***** Malaco Records dubs itself "The Last Soul Company" and with a roster that's included ZZ Hill, Dorothy Moore, Tyrone Davis, Little Milton, Johnnie Taylor and Denise LaSalle you can understand why. With the recent signing of Willie Clayton and Marvin Sease they're showing no signs of straying from that fertile Soul/Blues sound.
If this release on Clayton is any indication Willie has found the right home for he reaches his full potential on "Gifted". The right songs. The right sound. The right performances. 13 tracks of modern Soul gold. The masterful Al Green-kissed "Going Crazy" from his last record ("Full Circle") was a portent of great things to come and "Gifted" is the fulfillment. Although he hasn't completely abandoned mainstream R & B (as evidenced by the sumptuous lead single "Boom Boom Boom") Clayton seems less concerned with connecting with the same audience that listens to a Pop artist like R. Kelly. Though quite listenable the Hip Hop pandering found in some of his his recent work is gone from this project. At it's heart "Gifted" is classic Southern Soul circa 1968 (ala Clarence Carter/Atlantic Records) albeit modernized (programming) for the present.
Clayton is "gifted" with one of the most elastic, yearning tenors in the business today and he's at the peak of his powers on horn-backed ballads like "Beautiful", "When I Think About Cheating" and his duet with Shirley Brown on "Trust". As a footnote, the lilting, melodic Pop ballad "My Lover My Friend" could probably even snatch up some of the that Disney money. Horns are an integral part of Soul music and Harrison Callaway and the Muscle Shoals Horns add layers of frosting to an already sweet éclair. The production is crisp, full and clean on each and every track either produced by the Clayton/Vick Allen team, Mike Snoddy or Paul Richmond. There's too many highlights to mention but upbeat shuffle-bumpers like "My Miss America", "Sweet Lady" and "She Holding Back" are surefire radio staples. Even the lone two covers are exemplary. Tyrone Davis' "Can I Change My Mind" has been covered often but the version here is the first one that makes the song sound fresh. Same goes for Johnnie Taylor's "Running Out Of Lies". A lot of talent went into this project so "Gifted" may be the album to beat come this year's Blues Critic Awards For Southern Soul,R&B.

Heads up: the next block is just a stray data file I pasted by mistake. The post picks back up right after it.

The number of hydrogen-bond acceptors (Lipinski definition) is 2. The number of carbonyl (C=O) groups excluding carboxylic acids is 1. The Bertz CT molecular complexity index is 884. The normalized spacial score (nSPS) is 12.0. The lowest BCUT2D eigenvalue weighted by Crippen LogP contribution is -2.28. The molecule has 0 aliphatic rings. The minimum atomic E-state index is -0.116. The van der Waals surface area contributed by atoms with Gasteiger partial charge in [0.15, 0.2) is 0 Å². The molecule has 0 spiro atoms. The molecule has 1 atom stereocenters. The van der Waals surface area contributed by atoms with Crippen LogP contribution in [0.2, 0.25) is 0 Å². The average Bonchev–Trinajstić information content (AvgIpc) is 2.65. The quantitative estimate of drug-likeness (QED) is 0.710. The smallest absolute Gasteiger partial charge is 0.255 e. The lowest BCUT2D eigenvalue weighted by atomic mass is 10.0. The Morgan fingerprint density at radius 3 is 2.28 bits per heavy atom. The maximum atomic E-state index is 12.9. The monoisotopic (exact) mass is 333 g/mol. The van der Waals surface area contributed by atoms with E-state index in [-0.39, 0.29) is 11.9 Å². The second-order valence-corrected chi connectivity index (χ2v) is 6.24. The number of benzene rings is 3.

"My Tyme" (Malaco 2008)
1. Gotta Love
**1/2 The hits keep coming for Malaco's Willie Clayton. "My Tyme" boasts one of Clayton's best Soul/Blues numbers in some time. "A Woman Knows" sounds like pre-mainstream R & B-leaning Willie- the Bluesier Willie from back when he was with Ace Records. 1996's "Ace In The Hole" remains his masterpiece. While his most recent albums seemed more aimed at Urban Adult Contemporary markets rather than "Southern Soul Blues", "My Time" is in a sense a "return to the Blues". A great promise indeed but a mixed bag nevertheless. Clayton updates two tracks from "Ace In The Hole" ("Happy Time" & "Three People") but neither exhibits the immediacy of the predecessors. The mildly funky "Young Blues Man" comes from the same era (the original can be found on the import compilation "Midnight Doctor: Greatest Hits"). Then a cover of Z.Z. Hill's "Down Home Blues" is as pedestrian as I've ever heard Clayton on record.
Even some of the new material feels tossed together. The Al Green-inspired "Gotta Love" is an inferior retread of his own "Going Crazy", which ruled airwaves two years ago. "Angel" and "Give You My World" are sumptuous ballads, however, and "Back 2 The Good Ole Days" is an instant classic- one of those left up your cup and wiggle Southern Soul bumpers. Gotta be the next single.
"My Tyme" will sell a ton and keep him all over radio and the charts but it smells of contractual filler. Being that his last few albums have been so superb it's easy to forgive this mediocre effort.
"Soul & Blues" (Malaco 2008)
1. I Feel a Cheatin'
*** Second new Clayton CD of the year offers up more of his bluesy-tined Soul, true to the unimaginative title. On the Geirge Jackson-penned "I Feel A Cheatin' Coming On" he sings "Aretha's lost all respect for me and Millie J want no drama at all. Latty won't help me straighten it out and Bobby Womack won't return my call". Willie can't blame them cause he's weak and when he sees a "sexy little thing I feel a cheating coming on". Yeah, nothing new here. But Willie's fans won't mind one bit. That classic voice gets some good production from Vick Allen, Mike Snoddy, Donell "Showcase" Taylor and hisself.
"Love, Romance & Respect" (C & C 2009)
1. Dance The Nite Away
"The Voice" (C & C 2010)
1. The Voice (Intro)
"If Your Loving Wasn't Good Enough To Keep Me...How In The World Do You Think It Can Bring Me Back" (S.D.E.G 2011)
1. If Your Loving
Wasn't Good Enough To Keep Me? How In The World Do You Think It Can
Bring Me Back
** This release features only one new Clayton track (the duet "Cheating In The Day light") produced by Swamp Dogg as well as the same material released many times on albums including "Open The Door". "At His Best", "Essential Love Songs", "Chapter One". The title cut was released as "Good Enough To Keep Me" from the latter album. Too bad there wasn't a full Swamp Dogg-produced Clayton album.
"Sings The Number Ones" (Music Access 2011)
1. Walk Away From Love
NR Previously-released tracks from Ace and Ichiban albums.
"The Tribute: One Man, One Voice" (EMG 2011)
1. Still Called The Blues
"I Am Rhythm & Blues" (EndZone 2012)
1. I Am Rhythm & Blues
"The Tribute Volume 2: One Man, One Voice" (EMG 2013)
1. Ain't No Love
"Untamable" (EMG 2014)
"Heart & Soul" (EndZone 2015)
1 Home Tonight
"Crossroad Of The Blues" (EndZone 2017)
Keep On Loving Me
"Excellence" (EndZone 2019)
1 We Belong
"Born To Sing" (EndZone 2020)
1. Slow The Music Down